Follow the golden rule for business records: If you’re not sure, keep it. Even if you no longer need certain files for tax purposes, the IRS recommends you hold onto them. As we mentioned earlier, creditors or benefits providers may require you to keep your records longer.

You may have signed contracts with additional guidelines. Additionally, your state or locality may even have rules around keeping old business permits, safety documents, employee records, annual reports and more.

You may need to keep some business records permanently.

5 tips for handling and protecting business records

You may have to hold onto some business records for as long as 10 years or even permanently. Use these tips to make sure you keep the correct documents, store them securely and dispose of them the right way.

1. Know your specific legal requirements

Your record-keeping requirements also depend on your business entity type. For instance, there are stricter rules for corporations than for sole proprietorships.

If your business is incorporated, you need to keep business finances and personal finances separate. Your business records need to be organized, clear and distinct to avoid audits. On the other hand, sole proprietors can mix both categories—and have to be extra careful to keep all relevant records.

Be sure to check with your state and local tax bodies to make sure you understand all related rules or regulations.

2. Track your expenses carefully

And by “carefully,” we mean “digitally.” Cloud technology has made it much easier to keep your business records in order. Use accounting software to save time on record-keeping and reconciliation. Update your books from anywhere with online tools like FreshBooks and Xero. 

A receipt app is another big help to your business. You and your employees can snap a picture of paper receipts and send it straight to your accounting software. That way, transaction records can’t slip through the cracks. Many apps also create an IRS-accepted image you can use when it’s time to file taxes.

Read about tracking expenses for more helpful tips.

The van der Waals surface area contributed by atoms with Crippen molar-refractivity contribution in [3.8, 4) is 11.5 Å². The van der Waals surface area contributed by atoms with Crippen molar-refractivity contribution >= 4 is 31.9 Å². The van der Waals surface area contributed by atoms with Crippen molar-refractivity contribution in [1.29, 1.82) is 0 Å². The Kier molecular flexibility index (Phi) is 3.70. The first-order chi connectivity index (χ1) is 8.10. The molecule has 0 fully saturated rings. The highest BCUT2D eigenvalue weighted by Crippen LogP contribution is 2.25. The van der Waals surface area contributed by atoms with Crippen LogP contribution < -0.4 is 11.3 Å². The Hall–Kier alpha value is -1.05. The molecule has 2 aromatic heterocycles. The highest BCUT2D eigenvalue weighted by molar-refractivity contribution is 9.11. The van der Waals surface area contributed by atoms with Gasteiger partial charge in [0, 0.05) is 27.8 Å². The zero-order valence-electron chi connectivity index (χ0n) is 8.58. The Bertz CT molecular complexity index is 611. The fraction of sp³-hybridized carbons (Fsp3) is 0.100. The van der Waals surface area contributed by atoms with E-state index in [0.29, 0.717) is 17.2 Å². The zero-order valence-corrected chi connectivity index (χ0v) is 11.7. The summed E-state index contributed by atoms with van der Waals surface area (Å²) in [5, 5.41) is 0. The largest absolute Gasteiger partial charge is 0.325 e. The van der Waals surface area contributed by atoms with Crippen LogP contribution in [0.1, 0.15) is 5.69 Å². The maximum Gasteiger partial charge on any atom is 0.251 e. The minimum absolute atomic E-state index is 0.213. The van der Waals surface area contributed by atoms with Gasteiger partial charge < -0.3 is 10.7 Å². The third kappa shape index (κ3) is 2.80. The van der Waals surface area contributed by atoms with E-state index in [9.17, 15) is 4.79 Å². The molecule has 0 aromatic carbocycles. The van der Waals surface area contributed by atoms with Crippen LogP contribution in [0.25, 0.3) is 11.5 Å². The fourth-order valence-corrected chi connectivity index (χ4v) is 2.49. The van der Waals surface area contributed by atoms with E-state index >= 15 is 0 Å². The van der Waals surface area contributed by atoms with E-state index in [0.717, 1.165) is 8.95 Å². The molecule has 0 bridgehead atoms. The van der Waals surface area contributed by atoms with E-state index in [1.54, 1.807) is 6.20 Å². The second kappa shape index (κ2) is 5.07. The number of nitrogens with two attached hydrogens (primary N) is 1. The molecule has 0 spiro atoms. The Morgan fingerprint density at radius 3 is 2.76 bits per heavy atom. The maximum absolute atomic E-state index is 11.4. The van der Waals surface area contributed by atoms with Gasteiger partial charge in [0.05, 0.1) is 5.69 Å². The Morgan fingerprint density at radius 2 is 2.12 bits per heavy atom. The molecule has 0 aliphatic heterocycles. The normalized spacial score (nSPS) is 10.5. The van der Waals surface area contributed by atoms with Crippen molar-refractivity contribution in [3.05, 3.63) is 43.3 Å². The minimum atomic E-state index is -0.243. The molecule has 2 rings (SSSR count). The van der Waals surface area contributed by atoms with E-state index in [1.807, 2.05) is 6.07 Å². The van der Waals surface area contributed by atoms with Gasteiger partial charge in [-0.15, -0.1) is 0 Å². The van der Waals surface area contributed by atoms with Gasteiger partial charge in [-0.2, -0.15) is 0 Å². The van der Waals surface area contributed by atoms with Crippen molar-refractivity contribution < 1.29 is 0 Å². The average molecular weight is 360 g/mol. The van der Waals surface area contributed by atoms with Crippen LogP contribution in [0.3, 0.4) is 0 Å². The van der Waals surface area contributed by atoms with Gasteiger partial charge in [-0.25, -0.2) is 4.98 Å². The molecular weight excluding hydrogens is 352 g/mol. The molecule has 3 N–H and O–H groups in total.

Cloud technology has made it much easier to keep your business records in order.

3. Watch out for trouble categories 

Some expense categories and activities are known to trigger an IRS audit. Be sure to track this spending accurately and protect these records: 

  • Vehicle, travel and meals: The IRS scrutinizes these categories closely. Be prepared to prove the who, when, where, why and how much of these purchases, whether you or your employees made them.
  • The home office deduction: You’ll need clear-cut evidence you truly use your office space for business purposes only. Pictures of your office area will help build your case.
  • Entertainment expenses: As of 2018, you can’t deduct entertainment purchases on your income tax return. So make sure you can prove you didn’t deduct the cost of evening show tickets along with a business dinner, for example. 

4. Digitize your records 

According to the IRS, your electronic records are just as official as your paper originals. There’s no excuse to have just one paper copy of any of your business records. Paper records fade over time and are vulnerable to fire damage and theft. 

While you don’t have to go completely paperless, consider creating a digital version of your business records. With only an inexpensive scanner, you can create a back-up copy of important documents. Then, simply upload files to a cloud-based storage option like Dropbox, Google Drive or your business management software.

5. Shred anything you don’t keep

If you truly don’t need a business record anymore, shred it. This is essential to protect your business, your employees and your customers from identity theft. Otherwise, bad actors can fish in your recycling bin for Social Security numbers, addresses and credit card information. 

Keep in mind you may need to keep the original versions of some documents. This includes things like your articles of organization, articles of incorporation, business permits, operating agreements and signed contracts.

If you truly don’t need a business record anymore, shred it.

Better safe than sorry

When it comes to how long to keep business records, it’s best to err on the side of caution. If the IRS ever comes knocking, you don’t want to stare down an audit because of a few missing receipts.

If you have more documents to hold onto than you thought, don’t worry. By digitizing your business records, you can cut down on clutter and stay organized. Regardless of the record-keeping system you choose, stay consistent with your method. That way, you can quickly and easily locate any record you need. 

Finally, remember tax and business laws are complex and change often. However, you don’t have to go it alone. Check with your accountant or a tax professional before tossing any major records.

KEEP READING: The Best Small Business Tax Resources for 2020